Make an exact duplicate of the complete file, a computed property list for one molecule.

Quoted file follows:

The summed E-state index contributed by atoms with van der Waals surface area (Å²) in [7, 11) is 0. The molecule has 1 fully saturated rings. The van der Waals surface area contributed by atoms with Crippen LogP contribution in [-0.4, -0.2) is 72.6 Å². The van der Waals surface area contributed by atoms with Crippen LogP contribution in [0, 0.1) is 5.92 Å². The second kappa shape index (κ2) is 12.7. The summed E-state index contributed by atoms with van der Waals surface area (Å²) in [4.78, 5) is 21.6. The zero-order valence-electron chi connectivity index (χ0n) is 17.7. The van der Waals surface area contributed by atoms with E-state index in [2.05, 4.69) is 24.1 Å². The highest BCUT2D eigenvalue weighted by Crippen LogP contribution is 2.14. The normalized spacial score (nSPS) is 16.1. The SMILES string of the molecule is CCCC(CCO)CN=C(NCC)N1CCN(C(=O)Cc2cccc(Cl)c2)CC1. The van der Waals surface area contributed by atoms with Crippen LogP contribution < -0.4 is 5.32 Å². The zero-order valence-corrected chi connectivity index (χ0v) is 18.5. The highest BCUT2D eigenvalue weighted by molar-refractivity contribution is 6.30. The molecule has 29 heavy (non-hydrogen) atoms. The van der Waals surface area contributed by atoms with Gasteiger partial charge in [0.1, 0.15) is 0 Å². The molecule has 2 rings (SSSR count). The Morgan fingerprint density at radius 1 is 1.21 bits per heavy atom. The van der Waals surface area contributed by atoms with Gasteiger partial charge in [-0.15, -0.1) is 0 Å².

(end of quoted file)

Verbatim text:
The summed E-state index contributed by atoms with van der Waals surface area (Å²) in [7, 11) is 0. The molecule has 1 fully saturated rings. The van der Waals surface area contributed by atoms with Crippen LogP contribution in [-0.4, -0.2) is 72.6 Å². The van der Waals surface area contributed by atoms with Crippen LogP contribution in [0, 0.1) is 5.92 Å². The second kappa shape index (κ2) is 12.7. The summed E-state index contributed by atoms with van der Waals surface area (Å²) in [4.78, 5) is 21.6. The zero-order valence-electron chi connectivity index (χ0n) is 17.7. The van der Waals surface area contributed by atoms with E-state index in [2.05, 4.69) is 24.1 Å². The highest BCUT2D eigenvalue weighted by Crippen LogP contribution is 2.14. The normalized spacial score (nSPS) is 16.1. The SMILES string of the molecule is CCCC(CCO)CN=C(NCC)N1CCN(C(=O)Cc2cccc(Cl)c2)CC1. The van der Waals surface area contributed by atoms with Crippen LogP contribution < -0.4 is 5.32 Å². The zero-order valence-corrected chi connectivity index (χ0v) is 18.5. The highest BCUT2D eigenvalue weighted by molar-refractivity contribution is 6.30. The molecule has 29 heavy (non-hydrogen) atoms. The van der Waals surface area contributed by atoms with Gasteiger partial charge in [0.1, 0.15) is 0 Å². The molecule has 2 rings (SSSR count). The Morgan fingerprint density at radius 1 is 1.21 bits per heavy atom. The van der Waals surface area contributed by atoms with Gasteiger partial charge in [-0.15, -0.1) is 0 Å².